He’s one of my favorite actors. He just transformed. It seems like he transformed himself in each role. So when I saw this movie, I was like, wow, it doesn’t look like Harry Holden. It does, but it doesn’t at the same time. They did a really good job transforming. I

[01:14:30] Furman Daniel: thought it’s amazing.

[01:14:32] Dan LeFebvre: Yeah.

Thank you so much for coming on the chat about darkest hour. I know we’ve talked a lot about Winston Churchill today, but as we’ve talked about too, he’s the kind of person has so many stories from his life beyond what we saw in the movie. And some of those stories you talked about in your forthcoming book, Mud, Blood and Oil Paint, the remarkable year that made Winston Churchill.

Can you give a sneak peek at your new book?

[01:14:52] Furman Daniel: So the book that’ll be coming out in 2024. Blood mud oil paint. So it looks at a one year period of Churchill’s life from the spring of 1915 to the spring of 1916. It starts when he was the head of the British admiralty during World War I, and actually dreams up this attack on the Gallipoli Peninsula that, that’s mentioned again and again as a, as one of his greatest failures during the Darkest Hour movie.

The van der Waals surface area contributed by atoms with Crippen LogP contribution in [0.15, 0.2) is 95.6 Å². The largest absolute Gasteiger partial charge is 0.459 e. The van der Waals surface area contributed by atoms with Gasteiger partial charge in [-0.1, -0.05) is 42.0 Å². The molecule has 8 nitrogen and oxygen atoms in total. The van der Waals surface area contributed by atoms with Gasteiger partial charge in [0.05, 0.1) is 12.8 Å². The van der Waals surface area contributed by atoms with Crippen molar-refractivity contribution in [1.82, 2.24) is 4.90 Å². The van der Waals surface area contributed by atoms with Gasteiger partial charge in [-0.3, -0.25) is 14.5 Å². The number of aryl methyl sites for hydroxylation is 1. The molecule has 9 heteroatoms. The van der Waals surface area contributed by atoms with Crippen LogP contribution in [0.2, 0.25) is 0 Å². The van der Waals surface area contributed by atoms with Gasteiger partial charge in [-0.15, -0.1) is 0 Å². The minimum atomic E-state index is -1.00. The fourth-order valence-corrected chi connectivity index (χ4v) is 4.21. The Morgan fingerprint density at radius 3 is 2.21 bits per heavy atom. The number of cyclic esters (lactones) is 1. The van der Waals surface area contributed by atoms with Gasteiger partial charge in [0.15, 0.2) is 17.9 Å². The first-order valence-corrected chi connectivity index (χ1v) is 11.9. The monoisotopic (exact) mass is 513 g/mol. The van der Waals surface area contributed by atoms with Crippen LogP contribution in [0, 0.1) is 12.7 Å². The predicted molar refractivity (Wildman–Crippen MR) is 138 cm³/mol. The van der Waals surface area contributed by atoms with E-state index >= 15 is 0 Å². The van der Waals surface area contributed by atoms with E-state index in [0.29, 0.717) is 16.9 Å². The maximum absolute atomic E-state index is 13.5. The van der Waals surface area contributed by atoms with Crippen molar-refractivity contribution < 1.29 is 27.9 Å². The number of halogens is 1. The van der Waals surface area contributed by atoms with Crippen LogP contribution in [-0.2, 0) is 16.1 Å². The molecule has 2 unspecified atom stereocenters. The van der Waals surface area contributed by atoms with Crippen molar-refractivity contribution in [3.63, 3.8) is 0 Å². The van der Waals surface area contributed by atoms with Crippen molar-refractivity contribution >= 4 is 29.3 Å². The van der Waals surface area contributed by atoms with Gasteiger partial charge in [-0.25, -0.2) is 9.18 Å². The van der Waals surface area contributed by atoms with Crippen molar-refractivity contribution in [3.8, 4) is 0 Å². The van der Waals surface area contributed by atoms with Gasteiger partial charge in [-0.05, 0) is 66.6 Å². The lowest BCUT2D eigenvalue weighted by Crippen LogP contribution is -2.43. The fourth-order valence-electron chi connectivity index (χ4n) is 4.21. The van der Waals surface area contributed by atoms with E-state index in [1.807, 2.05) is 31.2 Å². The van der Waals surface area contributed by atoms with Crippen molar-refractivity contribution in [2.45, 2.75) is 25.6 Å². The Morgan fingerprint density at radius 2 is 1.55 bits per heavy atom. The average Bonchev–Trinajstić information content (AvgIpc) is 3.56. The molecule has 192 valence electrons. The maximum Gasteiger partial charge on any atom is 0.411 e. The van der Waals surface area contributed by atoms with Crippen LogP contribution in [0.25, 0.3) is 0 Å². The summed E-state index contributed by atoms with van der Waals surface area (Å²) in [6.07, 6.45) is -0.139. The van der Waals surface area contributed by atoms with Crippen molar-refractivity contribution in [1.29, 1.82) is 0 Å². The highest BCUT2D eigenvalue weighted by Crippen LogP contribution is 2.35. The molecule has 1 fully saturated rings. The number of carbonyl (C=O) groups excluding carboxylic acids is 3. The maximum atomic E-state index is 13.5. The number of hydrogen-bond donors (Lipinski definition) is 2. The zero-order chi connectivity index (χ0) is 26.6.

It starts with the failure of that campaign. And Winston Churchill actually losing his job as head of the British Admiralty during World War One. It then is a tale of redemption. So the blood of failure at Gallipoli two parts to his redemption. One is he goes and gives up his job as First Lord of the Admiralty and goes and fights in the front lines of World War One.

In Belgium and at great personal risks to himself actually is in the trenches fighting in world war one. And it’s this redemptive thing of I failed, but at least I am not a coward. And I am putting my money where my mouth is that we should fight and sacrifice and beat the Germans in world war one.

So he goes and does that during this year. He also. By accident discovers painting and painting becomes his hobby for the remainder of his life and it’s his way of when he’s stressed out, when he’s tired, he needs time to recharge the batteries. He goes and paints, so it’s a two part redemption.

One is I’m going to show I’m a tough guy and in the public mind I can go fight and one is I’m going to cultivate a, a. Creative kind of artistic softer part of my personality in my private moments. So it’s blood, mud, and oil paint. It looks at this one year period of his life where he fails spectacularly.

Fights in the trenches and finds a hobby that he will continue the rest of his life I’ll make

[01:16:40] Dan LeFebvre: sure to add a link to that in the show notes for this episode Thank you again so much for your time.

[01:16:44] Furman Daniel: Yeah. Thank you very much, Dan It’s always fun to be on the show